This week, participants can choose between two topics: agent foundations research, and AI governance research. Then both streams will spend the second half of the session covering careers in alignment.
The first two readings cover the agent foundations research agenda (pursued primarily by the Machine Intelligence Research Institute (MIRI)), which aims to develop better theoretical frameworks for describing AIs embedded in real-world environments.
The next two readings cover AI governance. In Clarke’s (2022) taxonomy (pictured below), they focus on strategy research, tactics research and field-building, not on developing, advocating or implementing specific policies. Those interested in exploring AI governance in more detail, including evaluating individual policies, should look at the curriculum for the parallel AI governance track of this course.
We finish with a compilation of resources related to careers in alignment.
- Logical induction: blog post (Garrabrant et al., 2016) (10 mins)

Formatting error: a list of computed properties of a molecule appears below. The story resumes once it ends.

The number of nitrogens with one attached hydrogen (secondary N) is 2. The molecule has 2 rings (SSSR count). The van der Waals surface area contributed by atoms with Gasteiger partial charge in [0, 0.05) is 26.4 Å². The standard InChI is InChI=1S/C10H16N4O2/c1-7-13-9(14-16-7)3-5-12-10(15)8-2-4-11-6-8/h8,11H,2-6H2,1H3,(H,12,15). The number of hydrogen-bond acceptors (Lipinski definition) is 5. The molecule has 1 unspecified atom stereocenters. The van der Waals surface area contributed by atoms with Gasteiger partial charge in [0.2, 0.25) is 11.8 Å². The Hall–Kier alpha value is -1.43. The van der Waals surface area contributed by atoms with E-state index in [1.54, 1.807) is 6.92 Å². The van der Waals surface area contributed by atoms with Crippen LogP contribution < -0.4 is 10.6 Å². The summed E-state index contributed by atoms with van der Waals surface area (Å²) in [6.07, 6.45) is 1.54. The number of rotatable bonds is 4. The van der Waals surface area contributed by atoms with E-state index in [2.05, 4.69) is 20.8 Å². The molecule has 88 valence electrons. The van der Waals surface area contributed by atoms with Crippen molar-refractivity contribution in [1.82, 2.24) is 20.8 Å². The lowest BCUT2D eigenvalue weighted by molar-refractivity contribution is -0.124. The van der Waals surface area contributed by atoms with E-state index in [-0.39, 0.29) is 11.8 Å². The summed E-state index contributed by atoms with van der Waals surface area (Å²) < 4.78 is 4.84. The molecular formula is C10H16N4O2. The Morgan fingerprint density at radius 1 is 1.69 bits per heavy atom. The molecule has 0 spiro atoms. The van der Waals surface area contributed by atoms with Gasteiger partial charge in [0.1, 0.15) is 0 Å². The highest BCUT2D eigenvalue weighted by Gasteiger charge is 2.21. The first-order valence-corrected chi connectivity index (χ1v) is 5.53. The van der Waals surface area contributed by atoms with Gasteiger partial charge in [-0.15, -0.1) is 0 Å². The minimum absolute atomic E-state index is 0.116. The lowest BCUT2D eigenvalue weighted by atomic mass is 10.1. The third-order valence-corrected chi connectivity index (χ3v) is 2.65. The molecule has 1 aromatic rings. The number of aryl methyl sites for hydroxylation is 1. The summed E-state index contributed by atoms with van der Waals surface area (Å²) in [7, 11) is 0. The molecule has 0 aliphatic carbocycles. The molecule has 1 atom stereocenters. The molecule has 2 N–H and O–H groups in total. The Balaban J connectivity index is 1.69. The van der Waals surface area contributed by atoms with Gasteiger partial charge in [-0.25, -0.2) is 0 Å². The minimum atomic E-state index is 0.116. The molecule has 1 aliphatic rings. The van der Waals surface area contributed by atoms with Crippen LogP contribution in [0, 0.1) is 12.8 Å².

- Garrabrant et al. (2016) provide an idealized algorithm for induction under logical uncertainty (e.g. uncertainty about mathematical statements).
- Logical decision theory (Yudkowsky, 2017) (only up to the beginning of the “Evidential versus counterfactual conditioning” section) (10 mins)
- Yudkowsky (2017) outlines a novel decision theory which accounts for correlations between the decisions of different agents.
- Progress on causal influence diagrams: blog post (Everitt et al., 2021) (15 mins)
- Everitt et al. formalize the concept of an RL agent having an incentive to influence different aspects of its training setup.
- “Accident” risks, as discussed in Dafoe (2020), include the standard risks due to misalignment which we’ve been discussing for most of the course. I don’t usually use the term, because “accident” has connotations of being non-deliberate, whereas the other risks would be driven by “deliberate” misbehavior from AIs.
- Compared with the approaches discussed over the last few weeks, agent foundations research is less closely-connected to existing systems, and more focused on developing new theoretical foundations for alignment. Given this, there are many disagreements about how relevant it is for deep-learning-based systems.